Written by 10:04 pm Digital

Another Cautionary Ebay Tale

Rules are made to be broken, right? But when it comes to Steven Stone’s “Five Rules For Ebay” breaking them increases the chances you’ll get burned. Steven waived one of his own rules recently and paid the price…



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Several months ago I posted my own “Five Rules For Ebay.” Recently I re-learned why I had rule 3, which says “No international deals.”

If you check out the original post, you’ll see I caught
flack from several readers who felt rule 3 was overly restrictive. I agreed
that sometimes, for the right item at the right price, rule 3 could be ignored
“as long as you never risk more than you can afford to lose.”

I’ve been involved recording classical orchestras since the
mid 80’s. Many of these early recordings were made with Sony’s first digital
recording system, the PCM-F1. One of my long-term continuing projects is
transferring the Beta tape recordings to a more modern and hopefully more
archival medium. The best way to do this is via a direct digital connection.
Only one PCM recording unit that I know was equipped with a S/PDIF digital
output – the Sony PCM-601. Even it’s more expensive sibling, the PCM-701, lacks
this output option. Till recently I had been borrowing a PCM-601 from KGNU, the
local community radio station, but they needed it back, so I began a search for
my own unit.

Part of my daily regimen, along with my morning yogurt, is a
visit to “My Ebay” where I look at my saved “Sony PCM” search to see if any
PCM-601s have popped up. Most days the answer is, no. But about a month ago,
one appeared. It was $225 “buy-it-now” with a shipping charge of $50. The
description clearly stated that it was tested and working, so I pulled the
trigger. Only after Paypaling away $275 did I notice that the seller was from
Singapore. And so I broke rule 3, but good.

The seller emailed me several days after the auction to tell
me that they had shipped the unit, but it had cost $159, not $50, and they
would like me to cover the extra costs. I wrote back that I’d pay half the
overage if the unit was fully working.

Two weeks later I got a notice from USPS and I went down to
my local branch to pick up my package from Singapore. I was amazed how compact it
was. Then I realized the packaging consisted of the PCM-601 sandwiched between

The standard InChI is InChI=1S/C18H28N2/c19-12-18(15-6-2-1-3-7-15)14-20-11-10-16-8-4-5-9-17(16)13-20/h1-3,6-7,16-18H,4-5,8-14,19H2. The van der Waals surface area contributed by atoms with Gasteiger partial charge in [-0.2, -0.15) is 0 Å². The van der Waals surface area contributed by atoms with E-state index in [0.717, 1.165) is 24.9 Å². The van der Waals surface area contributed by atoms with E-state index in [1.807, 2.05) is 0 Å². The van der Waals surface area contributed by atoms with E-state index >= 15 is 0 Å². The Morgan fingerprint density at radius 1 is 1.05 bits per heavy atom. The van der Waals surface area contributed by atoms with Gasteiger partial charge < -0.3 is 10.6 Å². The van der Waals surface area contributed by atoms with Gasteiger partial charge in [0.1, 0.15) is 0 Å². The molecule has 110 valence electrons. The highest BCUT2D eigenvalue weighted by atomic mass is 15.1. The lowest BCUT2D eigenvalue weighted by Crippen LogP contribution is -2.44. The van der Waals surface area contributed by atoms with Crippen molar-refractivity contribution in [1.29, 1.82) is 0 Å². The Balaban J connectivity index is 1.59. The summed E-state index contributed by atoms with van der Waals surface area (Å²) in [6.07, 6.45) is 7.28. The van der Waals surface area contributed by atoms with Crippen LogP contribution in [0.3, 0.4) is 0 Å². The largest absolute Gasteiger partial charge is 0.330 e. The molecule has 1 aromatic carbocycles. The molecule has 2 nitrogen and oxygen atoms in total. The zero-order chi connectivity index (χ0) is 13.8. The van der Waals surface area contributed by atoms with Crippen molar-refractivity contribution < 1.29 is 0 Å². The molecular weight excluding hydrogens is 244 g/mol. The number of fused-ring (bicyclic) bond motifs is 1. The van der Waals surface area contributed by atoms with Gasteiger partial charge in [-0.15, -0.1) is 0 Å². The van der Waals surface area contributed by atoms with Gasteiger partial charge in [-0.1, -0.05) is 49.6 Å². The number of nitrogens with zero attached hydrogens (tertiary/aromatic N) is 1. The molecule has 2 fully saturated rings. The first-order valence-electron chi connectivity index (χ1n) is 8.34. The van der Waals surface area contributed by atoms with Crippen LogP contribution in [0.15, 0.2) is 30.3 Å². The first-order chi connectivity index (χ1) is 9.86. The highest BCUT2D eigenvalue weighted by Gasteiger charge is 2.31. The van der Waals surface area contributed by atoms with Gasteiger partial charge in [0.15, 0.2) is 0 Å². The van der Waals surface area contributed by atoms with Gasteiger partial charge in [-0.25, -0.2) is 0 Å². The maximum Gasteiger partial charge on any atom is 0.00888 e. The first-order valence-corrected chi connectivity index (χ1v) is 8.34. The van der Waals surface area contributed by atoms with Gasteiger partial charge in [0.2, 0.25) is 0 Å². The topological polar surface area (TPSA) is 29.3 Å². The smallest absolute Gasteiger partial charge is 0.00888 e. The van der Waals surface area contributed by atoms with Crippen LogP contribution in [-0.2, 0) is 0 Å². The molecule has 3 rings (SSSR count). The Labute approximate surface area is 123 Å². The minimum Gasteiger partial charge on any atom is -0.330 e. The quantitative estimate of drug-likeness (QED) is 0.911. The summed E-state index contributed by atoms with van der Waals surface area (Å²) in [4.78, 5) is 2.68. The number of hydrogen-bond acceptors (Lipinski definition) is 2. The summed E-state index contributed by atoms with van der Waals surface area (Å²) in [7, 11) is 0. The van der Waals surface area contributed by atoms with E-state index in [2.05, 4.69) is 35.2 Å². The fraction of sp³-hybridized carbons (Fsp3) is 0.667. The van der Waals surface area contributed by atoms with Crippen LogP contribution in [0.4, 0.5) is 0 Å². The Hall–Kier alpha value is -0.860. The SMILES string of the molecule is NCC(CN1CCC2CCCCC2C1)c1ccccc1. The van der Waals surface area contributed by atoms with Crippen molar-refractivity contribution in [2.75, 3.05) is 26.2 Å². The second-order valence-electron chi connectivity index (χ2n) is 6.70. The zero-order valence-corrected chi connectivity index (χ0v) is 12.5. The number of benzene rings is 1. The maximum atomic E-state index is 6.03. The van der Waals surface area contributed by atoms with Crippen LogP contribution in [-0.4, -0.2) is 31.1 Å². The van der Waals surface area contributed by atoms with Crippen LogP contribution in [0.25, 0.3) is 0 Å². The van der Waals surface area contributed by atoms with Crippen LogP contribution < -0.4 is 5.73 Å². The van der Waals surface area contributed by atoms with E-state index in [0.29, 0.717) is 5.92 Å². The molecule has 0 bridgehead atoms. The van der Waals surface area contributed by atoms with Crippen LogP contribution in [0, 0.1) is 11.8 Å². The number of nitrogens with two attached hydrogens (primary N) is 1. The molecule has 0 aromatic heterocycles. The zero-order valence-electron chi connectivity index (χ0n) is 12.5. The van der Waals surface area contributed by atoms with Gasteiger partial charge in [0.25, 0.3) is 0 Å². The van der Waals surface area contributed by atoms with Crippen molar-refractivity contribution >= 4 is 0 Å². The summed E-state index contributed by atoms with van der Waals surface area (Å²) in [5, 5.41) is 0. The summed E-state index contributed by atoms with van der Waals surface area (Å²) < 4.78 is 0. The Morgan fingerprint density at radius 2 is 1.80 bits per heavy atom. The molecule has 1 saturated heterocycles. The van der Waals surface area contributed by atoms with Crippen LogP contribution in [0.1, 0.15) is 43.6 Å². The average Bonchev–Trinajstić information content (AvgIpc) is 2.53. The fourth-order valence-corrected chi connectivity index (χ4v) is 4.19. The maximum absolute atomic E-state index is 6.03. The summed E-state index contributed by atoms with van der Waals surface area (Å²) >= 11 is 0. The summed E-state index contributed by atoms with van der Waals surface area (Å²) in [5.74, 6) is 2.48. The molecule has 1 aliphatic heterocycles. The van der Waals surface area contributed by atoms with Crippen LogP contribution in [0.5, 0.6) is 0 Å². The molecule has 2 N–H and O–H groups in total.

two stiff pieces of foam board and wrapped with a boatload of cellophane
wrapping.  That was the sum total for
shock protection. Miraculously, the package appeared to be intact and nothing
rattled.

When I got it home and opened it up I saw that on the piece of
foam that had been on the bottom, the PCM-601’s four large rubber feet had left
1″ deep indentations. That wasn’t a good sign.

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It only took a few minutes to discover that this PCM-601
only worked partway. It turned on and its front panel changed when you pushed
the buttons, but it wouldn’t play back, record, or respond to its analog input.
It was dead, Jim. I had just purchased a fairly clean looking box full of parts
for the PCM-601 for $275.

If the seller had been domestic, I would have returned the
unit and received a full refund for my original costs (but not for my return
shipping fee, which would be my responsibility).  In theory I could get a refund via Ebay and
Paypal’s buyer protection policies even though the auction was listed as “No
return” because the description said “tested and working.”

But the gotcha for international deals such as mine is that
a buyer must return the item to the seller via a trackable shipping method to
obtain a refund. And Ebay doesn’t release any refunds to buyers until Ebay has
proof the seller received their goods. In my case, the least expensive
trackable return shipping option would cost $160. For the difference between being
out $160 or $275, I’d rather pay $275 and still have a parts unit for the day I
do find a working PCM-601. Next time I’ll wait for a domestic seller.

Lesson learned…

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